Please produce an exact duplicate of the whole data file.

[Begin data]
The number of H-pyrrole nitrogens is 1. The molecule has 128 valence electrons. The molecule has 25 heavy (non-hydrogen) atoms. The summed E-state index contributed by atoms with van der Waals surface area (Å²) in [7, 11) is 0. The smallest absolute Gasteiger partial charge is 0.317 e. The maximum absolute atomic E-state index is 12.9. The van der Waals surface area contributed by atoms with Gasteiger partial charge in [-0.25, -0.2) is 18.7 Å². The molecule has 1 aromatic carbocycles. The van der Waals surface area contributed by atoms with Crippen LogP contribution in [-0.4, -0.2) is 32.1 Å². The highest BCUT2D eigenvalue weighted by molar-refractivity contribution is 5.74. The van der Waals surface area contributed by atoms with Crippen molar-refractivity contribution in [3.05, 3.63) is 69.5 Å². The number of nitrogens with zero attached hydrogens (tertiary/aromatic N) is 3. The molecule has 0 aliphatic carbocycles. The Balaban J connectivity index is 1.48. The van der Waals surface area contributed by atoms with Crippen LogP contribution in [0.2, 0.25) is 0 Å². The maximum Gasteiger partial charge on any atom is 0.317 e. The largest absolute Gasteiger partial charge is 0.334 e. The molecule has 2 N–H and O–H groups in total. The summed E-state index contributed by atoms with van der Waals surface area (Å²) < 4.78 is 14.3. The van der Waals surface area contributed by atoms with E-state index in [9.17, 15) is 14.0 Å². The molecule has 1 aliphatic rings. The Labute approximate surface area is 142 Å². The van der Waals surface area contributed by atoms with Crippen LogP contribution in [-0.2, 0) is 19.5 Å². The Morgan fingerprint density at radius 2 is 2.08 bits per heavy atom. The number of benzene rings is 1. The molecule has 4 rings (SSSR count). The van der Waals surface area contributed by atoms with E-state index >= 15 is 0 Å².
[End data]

The number of H-pyrrole nitrogens is 1. The molecule has 128 valence electrons. The molecule has 25 heavy (non-hydrogen) atoms. The summed E-state index contributed by atoms with van der Waals surface area (Å²) in [7, 11) is 0. The smallest absolute Gasteiger partial charge is 0.317 e. The maximum absolute atomic E-state index is 12.9. The van der Waals surface area contributed by atoms with Gasteiger partial charge in [-0.25, -0.2) is 18.7 Å². The molecule has 1 aromatic carbocycles. The van der Waals surface area contributed by atoms with Crippen LogP contribution in [-0.4, -0.2) is 32.1 Å². The highest BCUT2D eigenvalue weighted by molar-refractivity contribution is 5.74. The van der Waals surface area contributed by atoms with Crippen molar-refractivity contribution in [3.05, 3.63) is 69.5 Å². The number of nitrogens with zero attached hydrogens (tertiary/aromatic N) is 3. The molecule has 0 aliphatic carbocycles. The Balaban J connectivity index is 1.48. The van der Waals surface area contributed by atoms with Crippen LogP contribution in [0.2, 0.25) is 0 Å². The maximum Gasteiger partial charge on any atom is 0.317 e. The largest absolute Gasteiger partial charge is 0.334 e. The molecule has 2 N–H and O–H groups in total. The summed E-state index contributed by atoms with van der Waals surface area (Å²) < 4.78 is 14.3. The van der Waals surface area contributed by atoms with E-state index in [9.17, 15) is 14.0 Å². The molecule has 1 aliphatic rings. The Labute approximate surface area is 142 Å². The van der Waals surface area contributed by atoms with Crippen LogP contribution in [-0.2, 0) is 19.5 Å². The Morgan fingerprint density at radius 2 is 2.08 bits per heavy atom. The number of benzene rings is 1. The molecule has 4 rings (SSSR count). The van der Waals surface area contributed by atoms with E-state index >= 15 is 0 Å².